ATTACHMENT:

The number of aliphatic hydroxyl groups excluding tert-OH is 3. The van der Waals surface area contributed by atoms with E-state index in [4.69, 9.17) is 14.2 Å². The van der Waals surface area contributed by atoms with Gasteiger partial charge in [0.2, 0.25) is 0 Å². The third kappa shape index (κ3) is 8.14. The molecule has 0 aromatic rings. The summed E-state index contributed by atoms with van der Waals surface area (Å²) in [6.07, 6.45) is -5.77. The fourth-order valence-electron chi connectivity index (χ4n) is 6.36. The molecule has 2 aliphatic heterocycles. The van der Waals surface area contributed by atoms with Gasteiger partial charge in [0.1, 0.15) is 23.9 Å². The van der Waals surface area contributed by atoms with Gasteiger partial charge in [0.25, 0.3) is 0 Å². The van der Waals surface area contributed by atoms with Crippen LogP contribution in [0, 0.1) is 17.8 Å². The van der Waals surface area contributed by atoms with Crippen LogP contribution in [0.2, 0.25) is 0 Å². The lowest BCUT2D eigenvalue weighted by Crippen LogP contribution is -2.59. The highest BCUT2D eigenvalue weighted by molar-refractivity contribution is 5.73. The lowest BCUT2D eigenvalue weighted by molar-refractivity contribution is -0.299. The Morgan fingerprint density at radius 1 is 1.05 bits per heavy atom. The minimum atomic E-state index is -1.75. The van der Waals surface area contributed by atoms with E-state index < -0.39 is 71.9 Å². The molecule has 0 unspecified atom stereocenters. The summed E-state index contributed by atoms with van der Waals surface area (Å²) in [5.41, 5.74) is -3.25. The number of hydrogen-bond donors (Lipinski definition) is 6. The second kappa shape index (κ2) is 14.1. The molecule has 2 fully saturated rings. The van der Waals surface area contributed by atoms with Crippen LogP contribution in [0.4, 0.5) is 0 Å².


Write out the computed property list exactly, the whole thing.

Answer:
The number of aliphatic hydroxyl groups excluding tert-OH is 3. The van der Waals surface area contributed by atoms with E-state index in [4.69, 9.17) is 14.2 Å². The van der Waals surface area contributed by atoms with Gasteiger partial charge in [0.2, 0.25) is 0 Å². The third kappa shape index (κ3) is 8.14. The molecule has 0 aromatic rings. The summed E-state index contributed by atoms with van der Waals surface area (Å²) in [6.07, 6.45) is -5.77. The fourth-order valence-electron chi connectivity index (χ4n) is 6.36. The molecule has 2 aliphatic heterocycles. The van der Waals surface area contributed by atoms with Gasteiger partial charge in [0.1, 0.15) is 23.9 Å². The van der Waals surface area contributed by atoms with Gasteiger partial charge in [0.25, 0.3) is 0 Å². The van der Waals surface area contributed by atoms with Crippen LogP contribution in [0, 0.1) is 17.8 Å². The van der Waals surface area contributed by atoms with Crippen LogP contribution in [0.2, 0.25) is 0 Å². The lowest BCUT2D eigenvalue weighted by Crippen LogP contribution is -2.59. The highest BCUT2D eigenvalue weighted by molar-refractivity contribution is 5.73. The lowest BCUT2D eigenvalue weighted by molar-refractivity contribution is -0.299. The Morgan fingerprint density at radius 1 is 1.05 bits per heavy atom. The minimum atomic E-state index is -1.75. The van der Waals surface area contributed by atoms with E-state index < -0.39 is 71.9 Å². The molecule has 0 unspecified atom stereocenters. The summed E-state index contributed by atoms with van der Waals surface area (Å²) in [5.41, 5.74) is -3.25. The number of hydrogen-bond donors (Lipinski definition) is 6. The second kappa shape index (κ2) is 14.1. The molecule has 2 fully saturated rings. The van der Waals surface area contributed by atoms with Crippen LogP contribution in [0.4, 0.5) is 0 Å².